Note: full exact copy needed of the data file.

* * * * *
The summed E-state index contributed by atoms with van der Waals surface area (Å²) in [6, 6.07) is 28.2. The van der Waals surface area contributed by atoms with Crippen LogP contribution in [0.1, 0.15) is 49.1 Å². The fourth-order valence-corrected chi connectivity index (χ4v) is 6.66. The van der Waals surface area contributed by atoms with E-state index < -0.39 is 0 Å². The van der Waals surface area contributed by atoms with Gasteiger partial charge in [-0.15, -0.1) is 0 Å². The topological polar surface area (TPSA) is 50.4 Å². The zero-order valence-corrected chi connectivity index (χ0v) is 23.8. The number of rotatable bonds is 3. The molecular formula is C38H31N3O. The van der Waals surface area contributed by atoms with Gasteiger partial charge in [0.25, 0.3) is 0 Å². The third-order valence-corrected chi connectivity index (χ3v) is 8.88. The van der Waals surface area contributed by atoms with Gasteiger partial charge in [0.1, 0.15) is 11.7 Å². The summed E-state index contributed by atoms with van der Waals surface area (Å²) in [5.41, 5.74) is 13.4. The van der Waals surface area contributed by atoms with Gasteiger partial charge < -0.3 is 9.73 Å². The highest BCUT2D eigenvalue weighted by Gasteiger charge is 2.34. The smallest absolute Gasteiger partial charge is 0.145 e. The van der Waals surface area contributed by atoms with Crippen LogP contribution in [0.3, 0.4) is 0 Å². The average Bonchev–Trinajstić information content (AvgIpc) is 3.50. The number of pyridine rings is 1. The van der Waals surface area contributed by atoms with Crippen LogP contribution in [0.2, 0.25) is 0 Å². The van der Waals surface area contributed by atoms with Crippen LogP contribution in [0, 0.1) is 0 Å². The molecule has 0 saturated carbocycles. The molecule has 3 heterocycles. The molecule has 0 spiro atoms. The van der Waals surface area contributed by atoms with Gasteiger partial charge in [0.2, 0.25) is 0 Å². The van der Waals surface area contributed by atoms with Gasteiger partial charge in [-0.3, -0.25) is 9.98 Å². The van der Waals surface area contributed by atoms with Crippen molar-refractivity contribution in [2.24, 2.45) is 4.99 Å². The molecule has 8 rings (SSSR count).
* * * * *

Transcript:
The summed E-state index contributed by atoms with van der Waals surface area (Å²) in [6, 6.07) is 28.2. The van der Waals surface area contributed by atoms with Crippen LogP contribution in [0.1, 0.15) is 49.1 Å². The fourth-order valence-corrected chi connectivity index (χ4v) is 6.66. The van der Waals surface area contributed by atoms with E-state index < -0.39 is 0 Å². The van der Waals surface area contributed by atoms with Gasteiger partial charge in [-0.15, -0.1) is 0 Å². The topological polar surface area (TPSA) is 50.4 Å². The zero-order valence-corrected chi connectivity index (χ0v) is 23.8. The number of rotatable bonds is 3. The molecular formula is C38H31N3O. The van der Waals surface area contributed by atoms with Gasteiger partial charge in [0.25, 0.3) is 0 Å². The third-order valence-corrected chi connectivity index (χ3v) is 8.88. The van der Waals surface area contributed by atoms with Gasteiger partial charge in [0.1, 0.15) is 11.7 Å². The summed E-state index contributed by atoms with van der Waals surface area (Å²) in [5.41, 5.74) is 13.4. The van der Waals surface area contributed by atoms with Gasteiger partial charge < -0.3 is 9.73 Å². The highest BCUT2D eigenvalue weighted by Gasteiger charge is 2.34. The smallest absolute Gasteiger partial charge is 0.145 e. The van der Waals surface area contributed by atoms with Crippen LogP contribution in [0.3, 0.4) is 0 Å². The average Bonchev–Trinajstić information content (AvgIpc) is 3.50. The number of pyridine rings is 1. The van der Waals surface area contributed by atoms with Crippen LogP contribution in [0.2, 0.25) is 0 Å². The van der Waals surface area contributed by atoms with Crippen LogP contribution in [0, 0.1) is 0 Å². The molecule has 0 saturated carbocycles. The molecule has 3 heterocycles. The molecule has 0 spiro atoms. The van der Waals surface area contributed by atoms with Gasteiger partial charge in [0.2, 0.25) is 0 Å². The van der Waals surface area contributed by atoms with Gasteiger partial charge in [-0.3, -0.25) is 9.98 Å². The van der Waals surface area contributed by atoms with Crippen molar-refractivity contribution in [2.24, 2.45) is 4.99 Å². The molecule has 8 rings (SSSR count).